2022 candidate for City of Mitcham.
Heritage survey responses.
Do you think that Councils and community members need to have a greater voice in planning and development decisions affecting their local area?
Yes, of course, who else would care? It's your backyard and you should have a greater say.
What role should Councils play in protecting local heritage places from demolition or inappropriate development?
Councils should have the final say in what development is appropriate and what is in character within their communities. Council should have a greater say over the strategic development plan of their communities, in particular around the minimum land size to prevent over development.
How would you seek to improve protections for heritage places in your area?
Home owners to be able to "Opt-in", to a Heritage register, that places tougher development restrictions on their property for them and for future purchasers. As an example I own a beautiful 1920's character home in Melrose Park. It would be a crime to knock my house down, but currently there is nothing stopping me from doing so. If given the option I'd opt-in to tougher development conditions on my property as retaining the character of my home is critical to me and I would hate to see the next buyer knock it down.
We rarely see new places added to local heritage listings. Why do you think this is?
Resale of your property is the biggest issue with being added to a heritage list. Homeowners would be wary that by owning a heritage listed property it would limit its re-sale value and potential buyers may be turned off with various development restrictions. However, in action this is generally not the case, look at Colonel Light Gardens, its a very sought after suburb, with very strict planning rules. Its those strict planning rules and the local heritage that drive prices higher in that suburb. The major benefit of homes being added to the local Heritage list is that it discourages developers that wish to knock down and sub-divide and encourages families that want to be the custodian of a nice character family home.
How has the Planning and Design Code impacted on the heritage, amenity, and environment of your area? What changes would you seek to the Code?
In my area, there have been a significant increase in the amount of homes purchased and knocked down, presumably to make way for multi-dwelling developments. Developers seem to be able to clear blocks of land without consideration of existing significant trees. I'd seek to add planning laws to encourage developers to retain existing trees and mature plants where possible. And greater consideration for the homes that will be built to ensure that they minimise the impact on their neighbours and surrounds.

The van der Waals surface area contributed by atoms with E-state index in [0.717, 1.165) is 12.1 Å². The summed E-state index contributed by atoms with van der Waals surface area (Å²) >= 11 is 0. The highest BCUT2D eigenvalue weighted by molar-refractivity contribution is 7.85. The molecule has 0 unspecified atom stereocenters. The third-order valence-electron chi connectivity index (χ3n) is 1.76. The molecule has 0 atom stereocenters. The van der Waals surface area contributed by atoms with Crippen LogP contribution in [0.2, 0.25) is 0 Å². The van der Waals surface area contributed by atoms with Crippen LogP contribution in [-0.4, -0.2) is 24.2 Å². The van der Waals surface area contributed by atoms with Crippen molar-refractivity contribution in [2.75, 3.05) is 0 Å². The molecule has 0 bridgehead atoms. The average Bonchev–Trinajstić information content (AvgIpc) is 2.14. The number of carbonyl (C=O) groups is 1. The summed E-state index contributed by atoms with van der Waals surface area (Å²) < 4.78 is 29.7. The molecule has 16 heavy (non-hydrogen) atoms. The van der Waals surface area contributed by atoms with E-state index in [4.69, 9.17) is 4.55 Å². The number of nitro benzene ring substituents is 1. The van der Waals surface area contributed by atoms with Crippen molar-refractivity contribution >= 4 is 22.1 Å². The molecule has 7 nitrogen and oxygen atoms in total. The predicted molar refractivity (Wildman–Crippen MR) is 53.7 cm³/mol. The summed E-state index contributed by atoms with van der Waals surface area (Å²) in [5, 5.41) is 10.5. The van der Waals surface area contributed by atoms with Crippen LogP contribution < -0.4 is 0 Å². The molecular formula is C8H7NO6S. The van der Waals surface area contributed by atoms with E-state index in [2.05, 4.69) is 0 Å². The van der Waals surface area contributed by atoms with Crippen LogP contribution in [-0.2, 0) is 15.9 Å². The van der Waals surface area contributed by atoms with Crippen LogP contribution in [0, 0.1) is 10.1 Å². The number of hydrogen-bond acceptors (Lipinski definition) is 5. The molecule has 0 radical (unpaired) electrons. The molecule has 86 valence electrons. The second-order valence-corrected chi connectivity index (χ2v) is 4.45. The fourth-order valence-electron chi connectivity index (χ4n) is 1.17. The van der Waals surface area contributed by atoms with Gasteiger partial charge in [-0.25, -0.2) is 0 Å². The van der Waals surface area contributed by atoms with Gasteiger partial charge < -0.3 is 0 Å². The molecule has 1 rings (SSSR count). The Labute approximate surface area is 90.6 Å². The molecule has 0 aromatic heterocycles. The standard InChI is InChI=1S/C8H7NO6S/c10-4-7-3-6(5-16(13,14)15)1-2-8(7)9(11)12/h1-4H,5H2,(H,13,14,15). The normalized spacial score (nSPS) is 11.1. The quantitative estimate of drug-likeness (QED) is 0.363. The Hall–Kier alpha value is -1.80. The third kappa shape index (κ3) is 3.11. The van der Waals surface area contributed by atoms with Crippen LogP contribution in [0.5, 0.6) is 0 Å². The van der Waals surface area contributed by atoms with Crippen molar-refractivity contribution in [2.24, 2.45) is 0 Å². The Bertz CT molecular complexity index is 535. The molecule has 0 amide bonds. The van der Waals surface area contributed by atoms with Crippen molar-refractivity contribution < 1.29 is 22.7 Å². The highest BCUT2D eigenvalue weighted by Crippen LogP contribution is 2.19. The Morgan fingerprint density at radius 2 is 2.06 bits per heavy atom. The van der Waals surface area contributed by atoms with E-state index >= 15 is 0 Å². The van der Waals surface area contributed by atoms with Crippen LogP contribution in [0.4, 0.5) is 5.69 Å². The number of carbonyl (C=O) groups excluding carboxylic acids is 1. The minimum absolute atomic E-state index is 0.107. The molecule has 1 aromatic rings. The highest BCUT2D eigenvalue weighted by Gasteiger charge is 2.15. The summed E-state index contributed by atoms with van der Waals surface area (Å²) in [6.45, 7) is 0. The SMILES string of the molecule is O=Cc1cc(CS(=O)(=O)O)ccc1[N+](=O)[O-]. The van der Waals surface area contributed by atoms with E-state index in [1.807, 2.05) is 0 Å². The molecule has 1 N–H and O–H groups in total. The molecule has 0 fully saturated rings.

What are the impacts of infill development in your area? What changes would you seek in the rules around infill development?
Being the devils advocate here, Urban sprawl is much worse for the environment that urban infill. Urban sprawl is the ever increasing boundaries of our metropolitan area, gobbling up prime agricultural land (and trees) to become the next subdivision. We need Urban infill, however it needs to be targeted in the most appropriate locations, near existing infrastructure that can handle it, with minimal loss of local heritage and green spaces.
Construction of new housing typically uses 30% labour and 70% materials. Renovation of existing housing stock typically uses 70% labour and 30% materials. What policy changes would you like to see made to encourage people to renovate, rather than demolish and build anew?
The decision to renovate or rebuild is largely based on the individuals budget and the layout and condition of the existing home. I'd go against the grain here and say that decision should be free from government interference.
How should the community be informed and involved in decisions about new developments?
Local Council should have our contact details and when a development application is lodged via PlanSA within close proximity to you (i.e. the same street, same suburb). An alert should be issued to local residents (that they can unsubscribe to if they choose to) to inform them of what development has been issued. Alerts already exist on the PlanSA website, but unless you are refreshing that on a daily basis you'll miss out.
Do you think there is adequate tree canopy across your local government area?
The Mitcham Council is very green, however there are various locations within the council that have been neglected and could use a replanting campaign.
How would you like to see significant and regulated trees in your area protected from removal?
We need a significant tree register or greater mapping of these trees to prevent developers from illegally clearing trees and claiming ignorance .
What involvement should Councils have in decisions about protecting or removing significant and regulated trees?
the legislation around significant trees is already quite tough. perhaps that part of the approval process should be taken back from PlanSA.
What actions would you advocate to slow or mitigate the impacts of climate change in your local government area?
Maintaining and increasing the tree canopy, greater management of water run off and prevention of pollutants entering the water course.
What issues are there with traffic and parking in your area?
with greater density, comes a higher number on cars parked on the street. Planning rules should encourage off-street parking.
How could transport options be improved in your area?
There is already a strong network of public transport options within the council. safer cycling options should be improved
What would your top three priorities be for improving planning policy and outcomes in your local government area?
Better development controls
Significant tree register
Better traffic management